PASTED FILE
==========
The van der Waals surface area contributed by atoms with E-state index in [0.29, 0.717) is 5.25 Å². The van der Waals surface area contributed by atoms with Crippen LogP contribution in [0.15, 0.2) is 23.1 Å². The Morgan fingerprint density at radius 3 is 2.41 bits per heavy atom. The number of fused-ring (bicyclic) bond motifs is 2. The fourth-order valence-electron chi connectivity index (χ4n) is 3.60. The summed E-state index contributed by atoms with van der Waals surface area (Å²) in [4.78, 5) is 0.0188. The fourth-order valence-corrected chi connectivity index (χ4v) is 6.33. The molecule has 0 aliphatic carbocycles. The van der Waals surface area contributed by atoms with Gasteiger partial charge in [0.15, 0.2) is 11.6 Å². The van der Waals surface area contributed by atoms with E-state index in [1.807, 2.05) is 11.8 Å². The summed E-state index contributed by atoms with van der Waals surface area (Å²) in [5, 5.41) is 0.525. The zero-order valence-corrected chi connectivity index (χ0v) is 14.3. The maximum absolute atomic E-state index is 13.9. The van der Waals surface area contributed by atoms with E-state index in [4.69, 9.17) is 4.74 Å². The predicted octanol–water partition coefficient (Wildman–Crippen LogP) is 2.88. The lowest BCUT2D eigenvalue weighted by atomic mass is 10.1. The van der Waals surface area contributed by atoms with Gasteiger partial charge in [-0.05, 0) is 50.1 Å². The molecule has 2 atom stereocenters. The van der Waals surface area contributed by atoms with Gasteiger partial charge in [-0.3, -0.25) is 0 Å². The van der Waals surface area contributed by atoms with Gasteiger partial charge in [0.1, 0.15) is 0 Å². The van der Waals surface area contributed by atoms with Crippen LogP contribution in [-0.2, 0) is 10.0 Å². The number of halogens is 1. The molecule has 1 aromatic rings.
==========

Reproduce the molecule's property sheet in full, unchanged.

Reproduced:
The van der Waals surface area contributed by atoms with E-state index in [0.29, 0.717) is 5.25 Å². The van der Waals surface area contributed by atoms with Crippen LogP contribution in [0.15, 0.2) is 23.1 Å². The Morgan fingerprint density at radius 3 is 2.41 bits per heavy atom. The number of fused-ring (bicyclic) bond motifs is 2. The fourth-order valence-electron chi connectivity index (χ4n) is 3.60. The summed E-state index contributed by atoms with van der Waals surface area (Å²) in [4.78, 5) is 0.0188. The fourth-order valence-corrected chi connectivity index (χ4v) is 6.33. The molecule has 0 aliphatic carbocycles. The van der Waals surface area contributed by atoms with Gasteiger partial charge in [0.15, 0.2) is 11.6 Å². The van der Waals surface area contributed by atoms with E-state index in [1.807, 2.05) is 11.8 Å². The summed E-state index contributed by atoms with van der Waals surface area (Å²) in [5, 5.41) is 0.525. The zero-order valence-corrected chi connectivity index (χ0v) is 14.3. The maximum absolute atomic E-state index is 13.9. The van der Waals surface area contributed by atoms with E-state index in [4.69, 9.17) is 4.74 Å². The predicted octanol–water partition coefficient (Wildman–Crippen LogP) is 2.88. The lowest BCUT2D eigenvalue weighted by atomic mass is 10.1. The van der Waals surface area contributed by atoms with Gasteiger partial charge in [-0.05, 0) is 50.1 Å². The molecule has 2 atom stereocenters. The van der Waals surface area contributed by atoms with Gasteiger partial charge in [-0.3, -0.25) is 0 Å². The van der Waals surface area contributed by atoms with Gasteiger partial charge in [0.1, 0.15) is 0 Å². The van der Waals surface area contributed by atoms with Crippen LogP contribution in [-0.2, 0) is 10.0 Å². The number of halogens is 1. The molecule has 1 aromatic rings.